Book Indexing

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Copyright 2016 by Morris Rosenthal

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Make Your Own Book Index In Microsoft Word

Somebody posted a note on my YouTube channel a few weeks ago asking me to make a video about book indexing. I believe I first used the index option in Word back in Word 2.0, which would have been 1988 or thereabouts, and it's changed very little since then. Which is a good thing, because it's one of those exceptions where Microsoft got it pretty much right the first time around. You make an index in word by tagging words for the index, and then using the "Insert" menu to insert the complete index when you are done. You can still add to the index after that, and best of all, Word recomputes the page numbers that go with each index entry every time you update the index. The main problem most would-be indexers encounter is figuring out how to mechanically mark the entries. You just highlight each new word you want in the index with your mouse and hit Ctrl-Alt-X, which pops up the "Mark Index Entry" shown to the right. In this case, I'm marking the word "taxes" in my Mortgage Math Workbook. Upon being market for the index, Word inserts some nasty looking code (see below) which you'll see if you work in word with the formatting marks displayed. That means the the page you see on the screen won't be the same as the page that prints (non-WYSIWYG), so before you format or print the book, go to Word Options and and uncheck the "Show all formatting marks" box.
That's really all there is to book indexing in Word, from the mechanical standpoint. While specialists may use special book index software that gives them more control, Word is widely used by trade publishers and self publishers alike because it does such a good job with large documents (books) and can also serve as pre-press software. But what happens if you're an author whose publishing contract stipulates that you will provide the publisher with an index or pay for the publisher (by the withholding of royalties) to create an index? If the publisher didn't use Word for the final pre-press software (a surprising number of publishers do), you can get them to send you a text file of the whole book, as it will be published. Keep in mind that the copy editing and proofreading, although it was probably done in Word as well, may not be available to you. the last thing you need is to be reading the book on paper to correct your own copy before creating an index. Once the publisher provides a hard copy (printed) of the final book layout with the page numbers and an electronic copy of the final text, import it into Word, whether or not it's a Word file. The only remaining trick is to make the page numbers in the new Word file the same as those in the printed copy. If the publisher (or you as a self publisher) did the pre-press in Word, the page numbers are already correct and you can simply create the index. But if they send you a text file or a Word file without a style sheet so that the page numbers aren't correct, you need to take a couple hours first and fix them. All you need to do is use the search function to search on the last four or five words from each page of the printed copy, and put in a page break (you can use "Ctrl-Enter" or the menu path "Insert> Page Break") where the printed pages end. Depending on the size of the printed page and the size of your page in Word, you may find that Word is adding its own page breaks BEFORE the page breaks you are adding. There are two easy ways to rectify this issue. You can either use the page formatting menu and increase the size of your Word page or shrink the margins so that all of the text that fits on a printed page fits on the Word page, or you simply choose a smaller smaller font for the entire book. Remember, what you do to the file and how the pages look on screen has nothing to do with how your printed book will look, you're just getting the page numbers in the right places so that the book index you generate will associate the correct page numbers with the correct words.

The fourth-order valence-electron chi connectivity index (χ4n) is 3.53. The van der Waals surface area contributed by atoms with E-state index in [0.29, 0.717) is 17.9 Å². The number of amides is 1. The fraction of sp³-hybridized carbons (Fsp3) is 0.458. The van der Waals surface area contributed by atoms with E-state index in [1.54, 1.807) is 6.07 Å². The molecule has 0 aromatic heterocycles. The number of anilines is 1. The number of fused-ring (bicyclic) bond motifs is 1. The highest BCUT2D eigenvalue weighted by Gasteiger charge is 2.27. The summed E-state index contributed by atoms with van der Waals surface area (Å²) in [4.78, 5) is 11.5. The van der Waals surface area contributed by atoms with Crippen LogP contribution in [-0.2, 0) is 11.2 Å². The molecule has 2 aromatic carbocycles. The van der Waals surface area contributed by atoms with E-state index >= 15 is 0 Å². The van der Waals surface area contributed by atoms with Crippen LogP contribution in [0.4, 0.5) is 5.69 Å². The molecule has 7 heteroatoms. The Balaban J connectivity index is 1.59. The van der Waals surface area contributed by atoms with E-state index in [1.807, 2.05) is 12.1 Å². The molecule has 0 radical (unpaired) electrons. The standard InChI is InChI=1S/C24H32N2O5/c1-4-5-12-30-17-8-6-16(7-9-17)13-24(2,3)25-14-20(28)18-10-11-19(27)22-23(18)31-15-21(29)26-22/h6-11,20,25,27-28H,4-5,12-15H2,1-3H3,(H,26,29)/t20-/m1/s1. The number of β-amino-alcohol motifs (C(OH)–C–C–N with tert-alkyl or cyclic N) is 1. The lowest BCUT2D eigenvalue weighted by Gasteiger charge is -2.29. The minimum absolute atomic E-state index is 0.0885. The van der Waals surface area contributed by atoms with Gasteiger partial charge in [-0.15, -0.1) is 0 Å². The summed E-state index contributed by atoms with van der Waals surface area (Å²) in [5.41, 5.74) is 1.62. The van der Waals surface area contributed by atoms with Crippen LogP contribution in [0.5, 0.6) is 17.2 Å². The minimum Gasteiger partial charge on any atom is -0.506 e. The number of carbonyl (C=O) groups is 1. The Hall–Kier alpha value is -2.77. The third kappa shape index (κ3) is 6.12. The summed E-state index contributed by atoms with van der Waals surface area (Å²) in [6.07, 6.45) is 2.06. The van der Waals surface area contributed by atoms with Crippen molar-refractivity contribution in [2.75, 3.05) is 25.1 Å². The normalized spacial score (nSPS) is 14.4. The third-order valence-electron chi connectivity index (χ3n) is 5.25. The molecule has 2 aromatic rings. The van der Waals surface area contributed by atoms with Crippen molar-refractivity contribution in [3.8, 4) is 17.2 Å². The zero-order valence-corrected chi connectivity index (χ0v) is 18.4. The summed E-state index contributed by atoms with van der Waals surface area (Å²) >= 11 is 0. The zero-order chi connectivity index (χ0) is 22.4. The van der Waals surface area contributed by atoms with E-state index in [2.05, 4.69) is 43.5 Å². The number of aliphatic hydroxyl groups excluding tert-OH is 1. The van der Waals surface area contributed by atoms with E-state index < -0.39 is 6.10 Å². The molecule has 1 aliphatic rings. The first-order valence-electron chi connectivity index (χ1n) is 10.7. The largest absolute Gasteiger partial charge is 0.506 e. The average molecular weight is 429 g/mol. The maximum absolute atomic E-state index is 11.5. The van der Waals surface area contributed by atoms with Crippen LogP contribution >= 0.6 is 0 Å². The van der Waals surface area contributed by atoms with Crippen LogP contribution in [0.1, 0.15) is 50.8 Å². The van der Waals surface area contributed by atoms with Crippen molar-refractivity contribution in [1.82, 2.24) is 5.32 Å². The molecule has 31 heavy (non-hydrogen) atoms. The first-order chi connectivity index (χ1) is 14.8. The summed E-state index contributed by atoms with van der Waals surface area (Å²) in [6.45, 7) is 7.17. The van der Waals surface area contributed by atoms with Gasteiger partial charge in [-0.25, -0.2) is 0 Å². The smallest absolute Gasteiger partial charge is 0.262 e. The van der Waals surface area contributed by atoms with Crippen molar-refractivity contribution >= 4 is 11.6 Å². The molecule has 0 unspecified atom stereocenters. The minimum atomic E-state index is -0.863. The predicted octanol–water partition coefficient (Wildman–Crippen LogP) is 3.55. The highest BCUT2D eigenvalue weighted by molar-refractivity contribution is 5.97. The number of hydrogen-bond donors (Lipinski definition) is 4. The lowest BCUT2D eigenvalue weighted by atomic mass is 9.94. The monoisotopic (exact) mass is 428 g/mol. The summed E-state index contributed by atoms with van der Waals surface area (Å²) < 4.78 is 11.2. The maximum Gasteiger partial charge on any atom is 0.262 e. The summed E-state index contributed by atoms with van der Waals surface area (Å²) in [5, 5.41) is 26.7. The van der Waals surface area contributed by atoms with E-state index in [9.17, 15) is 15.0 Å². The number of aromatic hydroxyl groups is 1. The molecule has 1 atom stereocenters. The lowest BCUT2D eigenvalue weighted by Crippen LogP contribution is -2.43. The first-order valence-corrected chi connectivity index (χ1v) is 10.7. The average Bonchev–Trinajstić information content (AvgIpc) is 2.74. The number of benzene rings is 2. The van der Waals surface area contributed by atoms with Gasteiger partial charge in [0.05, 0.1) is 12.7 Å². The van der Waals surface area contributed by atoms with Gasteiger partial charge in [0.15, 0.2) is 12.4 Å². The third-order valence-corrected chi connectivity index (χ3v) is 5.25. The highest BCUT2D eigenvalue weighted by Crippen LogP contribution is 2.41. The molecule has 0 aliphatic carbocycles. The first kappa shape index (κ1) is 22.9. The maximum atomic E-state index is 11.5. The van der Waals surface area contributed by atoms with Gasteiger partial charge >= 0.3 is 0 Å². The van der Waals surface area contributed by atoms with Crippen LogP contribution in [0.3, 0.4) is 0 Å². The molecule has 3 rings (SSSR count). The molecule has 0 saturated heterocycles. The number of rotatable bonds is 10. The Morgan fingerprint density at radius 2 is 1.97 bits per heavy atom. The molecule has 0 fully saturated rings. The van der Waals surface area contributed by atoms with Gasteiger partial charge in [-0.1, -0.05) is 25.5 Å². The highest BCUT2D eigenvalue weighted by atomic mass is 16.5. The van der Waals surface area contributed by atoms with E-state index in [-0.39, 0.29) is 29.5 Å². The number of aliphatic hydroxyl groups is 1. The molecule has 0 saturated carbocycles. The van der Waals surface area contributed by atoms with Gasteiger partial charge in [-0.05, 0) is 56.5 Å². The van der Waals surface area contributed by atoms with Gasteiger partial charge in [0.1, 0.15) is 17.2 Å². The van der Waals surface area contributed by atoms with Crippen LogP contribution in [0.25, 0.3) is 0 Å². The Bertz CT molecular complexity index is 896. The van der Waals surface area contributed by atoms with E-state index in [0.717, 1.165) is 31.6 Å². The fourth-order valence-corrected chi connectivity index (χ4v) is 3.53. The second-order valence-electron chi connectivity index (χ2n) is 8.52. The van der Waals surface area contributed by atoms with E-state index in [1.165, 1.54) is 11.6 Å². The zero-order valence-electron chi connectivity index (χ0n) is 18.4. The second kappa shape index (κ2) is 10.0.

Professional book indexing software does not a professional book index make, so there's really no point in your working with any indexing software other than Word. It takes study and practice to become a professional indexer, but if you want the proper names and places or technical terms to appear in your index, you can do it quite simply yourself. I had to do my own book indexing for of a couple of McGraw-Hill books I authored, before I got them to do it (without charge) as a minor contract negotiating point. It's the kind of thing you can spend forever on if you aren't careful, so in my opinion, the amateur indexer is better off going light and leaving things out than throwing in the kitchen sink. I also want to point out (picture to the right) that Word in Office 2007 supports "Mark Entry" through the "Reference" menu and also allows you to mark citations for Table of Authorities, which is a very useful function for academic writers who take their dissertation indexing seriously:-)